Over the past six years I have had the honour of leading and participating in two major Canadian IT Pro user groups; I have spoken at scores of user groups across the country and around the world, and have been in touch with so many of the user group leaders from around the world, both as a speaker, and MVP, and a council member. I have heard a lot of the same complaints about the difficulties involved with running a group that I have experienced myself.
We have tried to come up with the right equation that makes things work. So let's start with a simple equation, changing the numbers because a) I do not know what the actual numbers are, and b) the math is much simpler. You are Microsoft. You have $10,000, and ten user groups that need to be supported. Of those ten groups two have the ability to raise money through alternate sponsorship and the remainder to not, but that does not mean that those groups are any less passionate… they just do not have the same advantages. You know that the IT community is important across the country you have to figure out how to best use your money to maximize the benefit across the country. How would you do it? Remember that your $10,000 is not only money that you can give them; any prizes or other benefits that you dole out must be paid for out of your budget as well.
This morning I had this conversation with someone of influence and it is not a simple exercise… it is a real issue that Microsoft Canada needs to deal with. We came up with what I thought was an interesting idea. Please let me know in the Comments field below what you think, and how you would do it.
One of the greatest requests I have heard as a community leader is the need for training. In Montreal we started a study group a few years ago that helped more than twenty members achieve their first certifications, but also gave them their first exposure to certification training, as well as a better understanding of the value that certifications hold – not to mention the value the knowledge they gained has!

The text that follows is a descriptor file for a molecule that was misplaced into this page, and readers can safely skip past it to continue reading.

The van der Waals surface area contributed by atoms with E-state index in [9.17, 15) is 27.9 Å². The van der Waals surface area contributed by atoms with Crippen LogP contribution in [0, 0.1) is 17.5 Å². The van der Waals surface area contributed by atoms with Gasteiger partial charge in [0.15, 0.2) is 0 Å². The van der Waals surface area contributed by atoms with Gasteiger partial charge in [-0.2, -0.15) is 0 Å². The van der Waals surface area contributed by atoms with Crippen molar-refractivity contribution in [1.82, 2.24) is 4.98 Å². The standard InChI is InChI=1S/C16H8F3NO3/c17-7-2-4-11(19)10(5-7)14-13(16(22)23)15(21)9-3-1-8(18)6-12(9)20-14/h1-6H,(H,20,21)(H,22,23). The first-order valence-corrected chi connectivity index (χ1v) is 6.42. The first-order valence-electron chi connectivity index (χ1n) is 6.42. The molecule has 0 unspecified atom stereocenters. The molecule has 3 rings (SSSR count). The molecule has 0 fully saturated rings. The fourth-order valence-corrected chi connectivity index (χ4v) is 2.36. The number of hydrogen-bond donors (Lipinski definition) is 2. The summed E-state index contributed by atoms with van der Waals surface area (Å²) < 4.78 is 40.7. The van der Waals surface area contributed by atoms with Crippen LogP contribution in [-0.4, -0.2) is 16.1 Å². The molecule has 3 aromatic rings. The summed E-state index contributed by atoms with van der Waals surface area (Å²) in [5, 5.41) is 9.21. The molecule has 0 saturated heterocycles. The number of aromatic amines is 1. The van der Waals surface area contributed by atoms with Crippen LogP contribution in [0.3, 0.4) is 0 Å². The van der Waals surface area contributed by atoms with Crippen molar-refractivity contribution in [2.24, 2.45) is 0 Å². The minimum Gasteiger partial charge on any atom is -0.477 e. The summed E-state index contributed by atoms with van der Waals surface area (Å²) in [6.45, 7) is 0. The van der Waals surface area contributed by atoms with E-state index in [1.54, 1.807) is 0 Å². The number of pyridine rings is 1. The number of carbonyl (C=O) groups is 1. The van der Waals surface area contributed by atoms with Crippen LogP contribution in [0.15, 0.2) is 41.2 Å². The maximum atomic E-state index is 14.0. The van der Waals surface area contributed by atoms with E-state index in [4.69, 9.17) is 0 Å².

If a user group decided tomorrow to hold a study group for fifteen members on Windows Server 2008 and decided to fund it out of pocket the cost would be prohibitive. The Microsoft Official Curriculum (MOC) courseware that are used in Instructor-Led Training (ILT) is closer to $400 per course. However the cost of taking one of those courses with a Certified Partner for Learning Solutions (CPLS) is between $1,200 and $1,500 per week. Of course we could use non-MOC courses or books… the MS Press books for Server 2008 cost between $60 and $80 per book. Either way, the cost is extreme.
Of course those prices are what you and I would pay as individuals… but for the sake of this exercise we are Microsoft Canada… and our internal costs are a fraction of what an individual would pay… although they are still real and need to be counted in our budget.
Now let’s switch back for a moment to being a community member, thirsty for learning but unable (or unwilling) to pay the thousands of dollars required to take a five-day ILT, not to mention the week I have to take off of work. If my local user group were to offer the same training, but in evening sessions over the course of three weeks rather than all day over a week, would I be willing to participate? And if so what would be the value to me, or more accurately, how much would I be willing to spend on it? If it were offered for $150 would I even hesitate? Probably not.
So let’s put our Microsoft hat back on for a minute; I know that I can buy ten training kits for a user group for $500. The group can then get ten members into a study group who are each willing to spend $150 for the three weeks of evening sessions. My $500 sponsorship of the group has now netted them ten certification kits, a full-blown study group in a box, PLUS $1500 cash! Not bad for a day’s work!